Are you looking for new ways to enhance your event communications to drive early ticket sales, deliver important information, or gather feedback post-event?
Planning a timeline and content for your event communications can be a huge task, but this guide is packed with plenty of actionable tips to apply to your event, no matter the industry.
How to enhance your event communications
To get started, you need to make sure your event communications are in check. This is where brand, tone, and voice come into play.
Event brand, tone, and voice
To kick-off, let’s discuss your event brand. It’s important your event looks and feels consistent throughout the whole attendee journey. The goal is to create a verbal and visual structure to adhere to.
Here are some questions to help you define event brand, tone, and voice:
What’s your event personality? List characteristics or attributes that embody your event’s personality: Is it sophisticated, glamorous, rugged, trendy, corporate, cool, or wholesome?
What’s your event’s tone and voice? This is your brand's core personality, voice, tone, and temperament. Examples include community-driven, creative and fun, or clear and concise. Sometimes, it helps to include what your brand voice ‘is not like.'
Who are you speaking to? Set up some buying profiles for your target audience and ensure the personality, tone, and voice align with these profiles.
Pre-event: what needs to be communicated and through which channels
Planning your event communications into a schedule for relevant distribution times and channels is key to a successful strategy.
Start by making a list of all the content that needs to be distributed, relevant audiences, and timeframes.
A substantial amount of content can be scheduled pre-event. In fact, some of this content is paramount when promoting your event, ensuring ticket sales, and maintaining sponsors, speakers, and other stakeholders.
The announcement: Let your contacts know when the event is and the location.
Speakers or performers: Your carefully curated program is a key draw-card for potential attendees. Introduce speakers or performers early on, including professional photos and short bios.
Program: For business events, this can be a sneak peek of what’s included in the agenda – highlighting sessions, streams, workshops, and social activities. Giving this insight can help potential attendees decide if the event is right for them or convince their boss to give them the time off work.
Registration/ticket sales open: Let potential attendees know they can purchase tickets. Offer an early-bird discount to encourage early adoption.
Confirm details and dietary requirements after purchase: Although this may seem minor, this touch of personalization enhances the customer experience tremendously.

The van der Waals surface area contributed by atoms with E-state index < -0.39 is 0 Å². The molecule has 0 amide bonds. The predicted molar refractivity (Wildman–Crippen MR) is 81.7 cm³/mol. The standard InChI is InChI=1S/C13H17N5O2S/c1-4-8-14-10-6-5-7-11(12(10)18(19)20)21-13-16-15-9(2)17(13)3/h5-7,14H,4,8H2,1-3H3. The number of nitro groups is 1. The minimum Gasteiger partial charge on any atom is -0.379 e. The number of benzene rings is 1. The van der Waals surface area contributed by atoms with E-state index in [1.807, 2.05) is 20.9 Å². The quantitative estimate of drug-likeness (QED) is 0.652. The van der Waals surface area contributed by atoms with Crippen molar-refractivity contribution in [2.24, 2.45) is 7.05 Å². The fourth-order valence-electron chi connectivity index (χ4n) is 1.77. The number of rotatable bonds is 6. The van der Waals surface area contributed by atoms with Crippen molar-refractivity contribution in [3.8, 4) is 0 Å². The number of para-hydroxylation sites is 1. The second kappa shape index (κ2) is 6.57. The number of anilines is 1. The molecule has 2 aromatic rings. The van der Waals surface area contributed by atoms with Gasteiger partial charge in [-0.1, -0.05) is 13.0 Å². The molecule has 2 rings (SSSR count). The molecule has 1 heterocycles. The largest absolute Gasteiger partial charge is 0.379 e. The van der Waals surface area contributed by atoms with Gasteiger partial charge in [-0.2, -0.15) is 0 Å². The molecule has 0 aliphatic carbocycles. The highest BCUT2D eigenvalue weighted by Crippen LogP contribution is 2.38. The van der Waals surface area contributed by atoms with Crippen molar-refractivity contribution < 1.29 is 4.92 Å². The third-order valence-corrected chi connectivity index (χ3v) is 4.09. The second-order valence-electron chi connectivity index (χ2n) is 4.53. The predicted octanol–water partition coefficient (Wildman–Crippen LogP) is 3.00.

Basic event details: Include information such as registration times, what’s included in their fee, if they need to book into any additional sessions or social functions, etc.
Event app: Tell them about the event app, why they should download it, and how to download it.
Now that you have your list, apply your content to your distribution channels: email, website, social media pages, and your mobile app, and decide what the best channel is for a particular message, all of which can be assisted through top-rated event planning software!
1. Event website
Your event website is the foundation of your event promotion. It’s where you will be driving ticket sales.
Create a landing page with highlights and unique selling points that communicate to your target audience why they should attend. Keep it clean with clear call-to-actions (CTAs) and ensure the check-out process is seamless. Monitor new sign-ups every day to gauge where the traffic is coming from and collect any other data that may streamline the process.
Key content to include:
Event videos. These will showcase highlights and the overall vibe of your event.
Program and speaker/performer bios. This is one of your biggest draw-cards and should look professional and allow for sharing via social media.
Contact information. If attendees can’t find the information they are looking for, give them an easy way to get in touch with you. For example, a phone number or Facebook messenger.
2. Social media
Social media is a great way to advertise to your target audience, even if you already have a list of contacts. It’s also a great channel to post regular announcements, build anticipation, and answer questions.
Choose your social networks and what content to share on each. Facebook is great to create dedicated event pages and target audiences through paid promotion. LinkedIn is perfect for B2B and networking events.